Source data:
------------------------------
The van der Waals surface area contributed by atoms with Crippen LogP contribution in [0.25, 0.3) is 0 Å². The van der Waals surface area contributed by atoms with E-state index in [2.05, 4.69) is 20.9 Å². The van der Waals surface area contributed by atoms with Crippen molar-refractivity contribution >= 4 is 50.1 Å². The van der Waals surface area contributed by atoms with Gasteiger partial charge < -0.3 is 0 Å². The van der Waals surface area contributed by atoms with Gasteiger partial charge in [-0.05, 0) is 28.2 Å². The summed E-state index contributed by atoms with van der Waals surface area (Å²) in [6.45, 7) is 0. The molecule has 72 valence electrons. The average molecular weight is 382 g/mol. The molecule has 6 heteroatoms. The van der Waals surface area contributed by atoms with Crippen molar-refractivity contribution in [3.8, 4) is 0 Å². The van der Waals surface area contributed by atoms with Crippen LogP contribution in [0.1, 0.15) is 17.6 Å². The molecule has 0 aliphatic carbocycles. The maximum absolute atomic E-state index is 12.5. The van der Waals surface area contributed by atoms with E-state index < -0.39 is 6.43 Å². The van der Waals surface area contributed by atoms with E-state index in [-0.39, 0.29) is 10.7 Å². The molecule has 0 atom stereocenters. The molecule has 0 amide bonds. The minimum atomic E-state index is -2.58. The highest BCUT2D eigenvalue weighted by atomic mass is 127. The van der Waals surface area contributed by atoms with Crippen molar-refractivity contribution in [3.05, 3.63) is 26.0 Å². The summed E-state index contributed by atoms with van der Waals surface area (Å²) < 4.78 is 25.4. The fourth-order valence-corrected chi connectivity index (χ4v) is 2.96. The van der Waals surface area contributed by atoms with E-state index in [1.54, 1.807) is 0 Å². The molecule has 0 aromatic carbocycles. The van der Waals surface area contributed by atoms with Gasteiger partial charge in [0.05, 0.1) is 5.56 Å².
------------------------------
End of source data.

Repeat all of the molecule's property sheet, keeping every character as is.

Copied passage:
The van der Waals surface area contributed by atoms with Crippen LogP contribution in [0.25, 0.3) is 0 Å². The van der Waals surface area contributed by atoms with E-state index in [2.05, 4.69) is 20.9 Å². The van der Waals surface area contributed by atoms with Crippen molar-refractivity contribution >= 4 is 50.1 Å². The van der Waals surface area contributed by atoms with Gasteiger partial charge < -0.3 is 0 Å². The van der Waals surface area contributed by atoms with Gasteiger partial charge in [-0.05, 0) is 28.2 Å². The summed E-state index contributed by atoms with van der Waals surface area (Å²) in [6.45, 7) is 0. The molecule has 72 valence electrons. The average molecular weight is 382 g/mol. The molecule has 6 heteroatoms. The van der Waals surface area contributed by atoms with Crippen molar-refractivity contribution in [3.8, 4) is 0 Å². The van der Waals surface area contributed by atoms with Crippen LogP contribution in [0.1, 0.15) is 17.6 Å². The molecule has 0 aliphatic carbocycles. The maximum absolute atomic E-state index is 12.5. The van der Waals surface area contributed by atoms with E-state index < -0.39 is 6.43 Å². The van der Waals surface area contributed by atoms with E-state index in [-0.39, 0.29) is 10.7 Å². The molecule has 0 atom stereocenters. The molecule has 0 amide bonds. The minimum atomic E-state index is -2.58. The highest BCUT2D eigenvalue weighted by atomic mass is 127. The van der Waals surface area contributed by atoms with Crippen molar-refractivity contribution in [3.05, 3.63) is 26.0 Å². The summed E-state index contributed by atoms with van der Waals surface area (Å²) < 4.78 is 25.4. The fourth-order valence-corrected chi connectivity index (χ4v) is 2.96. The van der Waals surface area contributed by atoms with E-state index in [1.54, 1.807) is 0 Å². The molecule has 0 aromatic carbocycles. The van der Waals surface area contributed by atoms with Gasteiger partial charge in [0.05, 0.1) is 5.56 Å².